April 15, 2007

Quotable: Joan Baez (and Bob Dylan) on holy wars

April 12, 2007

Quotable: Kurt Vonnegut on socialism

"Christianity and socialism alike, in fact, prescribe a society dedicated to the proposition that all men, women, and children are created equal and shall not starve."

--Kurt Vonnegut

April 8, 2007

Quotable: Ursula K. Le Guin on extremes

"Almost anything carried to its logical extreme becomes depressing, if not carcinogenic."

--Ursula K. Le Guin, from the introduction to The Left Hand of Darkness

April 1, 2007

Quotable: Barbara Bush on apathy and ignorance

The Ugly Mind of Barbara Bush

March 26, 2007

Quotable: Conrad Black's father on life, the universe and everything

"Life is hell, most people are bastards, and everything is bullshit."

--attributed to Conrad Black's father, George, on his deathbed; if true, goes a long way toward explaining why Black fils turned out the way he did

March 14, 2007

Quotable: John Stuart Mill on conservatards

"I never meant to say that the Conservatives are generally stupid. I meant to say that stupid people are generally Conservative. I believe that is so obviously and universally admitted a principle that I hardly think any gentleman will deny it."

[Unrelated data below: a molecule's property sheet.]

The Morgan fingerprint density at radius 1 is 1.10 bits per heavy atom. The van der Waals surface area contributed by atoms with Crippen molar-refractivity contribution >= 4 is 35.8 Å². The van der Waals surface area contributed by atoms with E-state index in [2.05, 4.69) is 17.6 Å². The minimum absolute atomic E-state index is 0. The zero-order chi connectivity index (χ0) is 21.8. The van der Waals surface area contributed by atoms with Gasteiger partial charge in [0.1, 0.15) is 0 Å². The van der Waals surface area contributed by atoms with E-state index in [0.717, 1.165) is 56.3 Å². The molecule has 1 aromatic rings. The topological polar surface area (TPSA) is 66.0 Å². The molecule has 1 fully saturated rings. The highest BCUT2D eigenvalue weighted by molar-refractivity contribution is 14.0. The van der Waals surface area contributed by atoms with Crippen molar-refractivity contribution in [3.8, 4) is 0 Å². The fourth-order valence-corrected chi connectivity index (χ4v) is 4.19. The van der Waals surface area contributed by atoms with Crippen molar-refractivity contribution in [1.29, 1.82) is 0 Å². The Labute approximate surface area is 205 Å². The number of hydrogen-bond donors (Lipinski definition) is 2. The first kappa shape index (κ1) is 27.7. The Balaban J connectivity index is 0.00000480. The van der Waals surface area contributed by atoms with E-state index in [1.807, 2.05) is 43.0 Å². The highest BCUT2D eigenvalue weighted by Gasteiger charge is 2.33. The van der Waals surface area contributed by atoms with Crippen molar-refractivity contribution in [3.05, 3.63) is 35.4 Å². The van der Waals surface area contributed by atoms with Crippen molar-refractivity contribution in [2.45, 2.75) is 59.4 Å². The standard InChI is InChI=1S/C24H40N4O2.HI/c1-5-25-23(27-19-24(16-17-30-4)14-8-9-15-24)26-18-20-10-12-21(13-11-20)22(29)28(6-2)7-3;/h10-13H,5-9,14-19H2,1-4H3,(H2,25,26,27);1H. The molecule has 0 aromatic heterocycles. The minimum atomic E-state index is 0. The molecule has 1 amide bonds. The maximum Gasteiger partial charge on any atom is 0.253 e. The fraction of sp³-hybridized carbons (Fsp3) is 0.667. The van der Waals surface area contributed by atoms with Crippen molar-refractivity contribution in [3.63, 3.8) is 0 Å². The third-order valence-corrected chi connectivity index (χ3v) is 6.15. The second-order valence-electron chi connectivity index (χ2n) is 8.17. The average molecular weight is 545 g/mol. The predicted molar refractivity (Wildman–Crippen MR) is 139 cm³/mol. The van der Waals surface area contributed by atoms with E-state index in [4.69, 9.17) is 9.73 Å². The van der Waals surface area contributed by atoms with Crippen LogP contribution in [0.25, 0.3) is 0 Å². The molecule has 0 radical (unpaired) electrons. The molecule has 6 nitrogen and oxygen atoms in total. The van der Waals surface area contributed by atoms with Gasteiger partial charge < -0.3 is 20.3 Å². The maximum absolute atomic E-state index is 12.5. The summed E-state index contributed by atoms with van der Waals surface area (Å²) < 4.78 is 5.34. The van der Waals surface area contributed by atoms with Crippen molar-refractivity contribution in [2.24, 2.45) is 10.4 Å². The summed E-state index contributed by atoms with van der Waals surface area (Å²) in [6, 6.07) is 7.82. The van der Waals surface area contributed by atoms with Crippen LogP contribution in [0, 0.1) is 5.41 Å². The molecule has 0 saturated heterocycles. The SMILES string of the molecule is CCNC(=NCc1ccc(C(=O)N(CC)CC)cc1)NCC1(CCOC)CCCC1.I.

-- John Stuart Mill

March 10, 2007

Quotable: JFK on war and peace

"Foreign policy today, irrespective of what we might wish, in its impact upon our daily lives, overshadows everything else. Expenditures, taxation, domestic prosperity, the extent of social services--all hinge on the basic issue of war and peace."

--John F. Kennedy, campaign speech, 1951.

"It is unfortunate that unity for war against a common aggressor is far easier to obtain than unity for peace."

--JFK, May 4, 1945 (on the formation of the United Nations)

"War will exist until that distant day when the conscientious objector enjoys the same reputation and prestige that the warrior does today."

--JFK, letter to a PT-109 shipmate, May 1945, during the United Nations conference in San Francisco.

March 6, 2007

Quotable: The Pigman goes nucular

"I love the effect this new nuke is going to have on these socialists on the left. They're going to be in utter panic over this, and I am honored to bring this happy news of a brand-new nuclear weapon to you via the EIB Network."

--Rush Limbaugh, celebrating a development which anyone not on drugs would say was a Very Bad Idea.

February 19, 2007

Quotable: Lee Stringer on writing and recognition